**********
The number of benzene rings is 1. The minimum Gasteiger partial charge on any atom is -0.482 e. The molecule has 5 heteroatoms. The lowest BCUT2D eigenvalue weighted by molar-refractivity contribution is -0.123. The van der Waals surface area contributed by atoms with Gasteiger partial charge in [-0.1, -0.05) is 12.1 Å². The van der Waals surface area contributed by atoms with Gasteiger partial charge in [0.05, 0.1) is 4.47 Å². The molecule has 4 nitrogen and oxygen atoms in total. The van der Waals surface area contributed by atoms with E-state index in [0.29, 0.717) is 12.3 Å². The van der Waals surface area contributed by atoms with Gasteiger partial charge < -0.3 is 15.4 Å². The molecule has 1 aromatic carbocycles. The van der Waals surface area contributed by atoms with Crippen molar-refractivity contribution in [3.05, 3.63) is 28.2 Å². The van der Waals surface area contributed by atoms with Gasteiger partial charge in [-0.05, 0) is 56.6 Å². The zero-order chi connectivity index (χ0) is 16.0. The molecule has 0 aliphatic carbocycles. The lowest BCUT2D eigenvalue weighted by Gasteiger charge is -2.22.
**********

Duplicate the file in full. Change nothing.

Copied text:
The number of benzene rings is 1. The minimum Gasteiger partial charge on any atom is -0.482 e. The molecule has 5 heteroatoms. The lowest BCUT2D eigenvalue weighted by molar-refractivity contribution is -0.123. The van der Waals surface area contributed by atoms with Gasteiger partial charge in [-0.1, -0.05) is 12.1 Å². The van der Waals surface area contributed by atoms with Gasteiger partial charge in [0.05, 0.1) is 4.47 Å². The molecule has 4 nitrogen and oxygen atoms in total. The van der Waals surface area contributed by atoms with E-state index in [0.29, 0.717) is 12.3 Å². The van der Waals surface area contributed by atoms with Gasteiger partial charge < -0.3 is 15.4 Å². The molecule has 1 aromatic carbocycles. The van der Waals surface area contributed by atoms with Crippen molar-refractivity contribution in [3.05, 3.63) is 28.2 Å². The van der Waals surface area contributed by atoms with Gasteiger partial charge in [-0.05, 0) is 56.6 Å². The zero-order chi connectivity index (χ0) is 16.0. The molecule has 0 aliphatic carbocycles. The lowest BCUT2D eigenvalue weighted by Gasteiger charge is -2.22.